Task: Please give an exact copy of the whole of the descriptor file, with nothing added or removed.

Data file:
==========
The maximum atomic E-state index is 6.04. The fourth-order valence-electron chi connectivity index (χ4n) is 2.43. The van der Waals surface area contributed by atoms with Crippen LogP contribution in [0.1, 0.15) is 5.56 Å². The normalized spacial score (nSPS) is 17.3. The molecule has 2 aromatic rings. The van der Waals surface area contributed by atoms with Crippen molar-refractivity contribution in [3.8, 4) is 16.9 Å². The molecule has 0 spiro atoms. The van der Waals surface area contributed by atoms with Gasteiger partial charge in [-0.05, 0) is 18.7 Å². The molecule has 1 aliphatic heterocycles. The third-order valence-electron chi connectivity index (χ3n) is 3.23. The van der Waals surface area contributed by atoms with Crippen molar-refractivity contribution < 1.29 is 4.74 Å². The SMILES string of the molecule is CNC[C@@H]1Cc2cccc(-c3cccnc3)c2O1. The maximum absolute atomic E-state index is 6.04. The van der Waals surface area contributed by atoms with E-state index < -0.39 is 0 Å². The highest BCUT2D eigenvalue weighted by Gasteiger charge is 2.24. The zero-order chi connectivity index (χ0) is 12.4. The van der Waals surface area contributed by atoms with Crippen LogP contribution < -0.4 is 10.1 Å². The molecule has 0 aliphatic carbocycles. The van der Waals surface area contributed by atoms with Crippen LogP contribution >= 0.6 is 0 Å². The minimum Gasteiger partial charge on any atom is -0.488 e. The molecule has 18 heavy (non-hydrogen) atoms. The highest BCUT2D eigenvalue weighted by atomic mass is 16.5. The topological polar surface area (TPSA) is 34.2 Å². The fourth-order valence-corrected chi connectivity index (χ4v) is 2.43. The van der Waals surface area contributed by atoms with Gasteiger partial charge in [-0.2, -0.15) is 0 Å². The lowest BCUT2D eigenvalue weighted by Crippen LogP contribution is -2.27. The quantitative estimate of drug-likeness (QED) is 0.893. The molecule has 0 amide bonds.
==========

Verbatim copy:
The maximum atomic E-state index is 6.04. The fourth-order valence-electron chi connectivity index (χ4n) is 2.43. The van der Waals surface area contributed by atoms with Crippen LogP contribution in [0.1, 0.15) is 5.56 Å². The normalized spacial score (nSPS) is 17.3. The molecule has 2 aromatic rings. The van der Waals surface area contributed by atoms with Crippen molar-refractivity contribution in [3.8, 4) is 16.9 Å². The molecule has 0 spiro atoms. The van der Waals surface area contributed by atoms with Gasteiger partial charge in [-0.05, 0) is 18.7 Å². The molecule has 1 aliphatic heterocycles. The third-order valence-electron chi connectivity index (χ3n) is 3.23. The van der Waals surface area contributed by atoms with Crippen molar-refractivity contribution < 1.29 is 4.74 Å². The SMILES string of the molecule is CNC[C@@H]1Cc2cccc(-c3cccnc3)c2O1. The maximum absolute atomic E-state index is 6.04. The van der Waals surface area contributed by atoms with E-state index < -0.39 is 0 Å². The highest BCUT2D eigenvalue weighted by Gasteiger charge is 2.24. The zero-order chi connectivity index (χ0) is 12.4. The van der Waals surface area contributed by atoms with Crippen LogP contribution < -0.4 is 10.1 Å². The molecule has 0 aliphatic carbocycles. The van der Waals surface area contributed by atoms with Crippen LogP contribution >= 0.6 is 0 Å². The minimum Gasteiger partial charge on any atom is -0.488 e. The molecule has 18 heavy (non-hydrogen) atoms. The highest BCUT2D eigenvalue weighted by atomic mass is 16.5. The topological polar surface area (TPSA) is 34.2 Å². The fourth-order valence-corrected chi connectivity index (χ4v) is 2.43. The van der Waals surface area contributed by atoms with Gasteiger partial charge in [-0.2, -0.15) is 0 Å². The lowest BCUT2D eigenvalue weighted by Crippen LogP contribution is -2.27. The quantitative estimate of drug-likeness (QED) is 0.893. The molecule has 0 amide bonds.